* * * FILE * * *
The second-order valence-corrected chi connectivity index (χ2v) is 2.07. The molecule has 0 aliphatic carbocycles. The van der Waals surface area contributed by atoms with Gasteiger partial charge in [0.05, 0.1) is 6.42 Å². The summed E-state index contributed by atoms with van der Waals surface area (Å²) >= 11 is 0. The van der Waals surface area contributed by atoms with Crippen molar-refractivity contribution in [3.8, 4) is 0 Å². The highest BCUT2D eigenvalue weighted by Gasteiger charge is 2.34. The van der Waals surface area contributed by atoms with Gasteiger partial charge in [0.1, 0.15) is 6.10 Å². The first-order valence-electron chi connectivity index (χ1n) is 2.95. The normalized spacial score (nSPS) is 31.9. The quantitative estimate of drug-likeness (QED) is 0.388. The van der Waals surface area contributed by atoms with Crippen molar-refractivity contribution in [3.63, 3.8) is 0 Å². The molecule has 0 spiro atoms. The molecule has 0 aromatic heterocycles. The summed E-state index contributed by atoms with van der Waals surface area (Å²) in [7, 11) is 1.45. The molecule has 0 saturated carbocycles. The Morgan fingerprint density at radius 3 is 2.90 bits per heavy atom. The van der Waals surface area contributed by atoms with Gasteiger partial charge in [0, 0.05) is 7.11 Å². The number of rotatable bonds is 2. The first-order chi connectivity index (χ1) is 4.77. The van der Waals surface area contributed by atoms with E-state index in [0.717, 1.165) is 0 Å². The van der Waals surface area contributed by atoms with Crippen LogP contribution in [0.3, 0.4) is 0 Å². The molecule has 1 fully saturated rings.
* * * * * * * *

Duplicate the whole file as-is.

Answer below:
The second-order valence-corrected chi connectivity index (χ2v) is 2.07. The molecule has 0 aliphatic carbocycles. The van der Waals surface area contributed by atoms with Gasteiger partial charge in [0.05, 0.1) is 6.42 Å². The summed E-state index contributed by atoms with van der Waals surface area (Å²) >= 11 is 0. The van der Waals surface area contributed by atoms with Crippen molar-refractivity contribution in [3.8, 4) is 0 Å². The highest BCUT2D eigenvalue weighted by Gasteiger charge is 2.34. The van der Waals surface area contributed by atoms with Gasteiger partial charge in [0.1, 0.15) is 6.10 Å². The first-order valence-electron chi connectivity index (χ1n) is 2.95. The normalized spacial score (nSPS) is 31.9. The quantitative estimate of drug-likeness (QED) is 0.388. The van der Waals surface area contributed by atoms with Crippen molar-refractivity contribution in [3.63, 3.8) is 0 Å². The molecule has 0 spiro atoms. The molecule has 0 aromatic heterocycles. The summed E-state index contributed by atoms with van der Waals surface area (Å²) in [7, 11) is 1.45. The molecule has 0 saturated carbocycles. The Morgan fingerprint density at radius 3 is 2.90 bits per heavy atom. The van der Waals surface area contributed by atoms with Gasteiger partial charge in [0, 0.05) is 7.11 Å². The number of rotatable bonds is 2. The first-order chi connectivity index (χ1) is 4.77. The van der Waals surface area contributed by atoms with E-state index in [0.717, 1.165) is 0 Å². The van der Waals surface area contributed by atoms with Crippen LogP contribution in [0.3, 0.4) is 0 Å². The molecule has 1 fully saturated rings.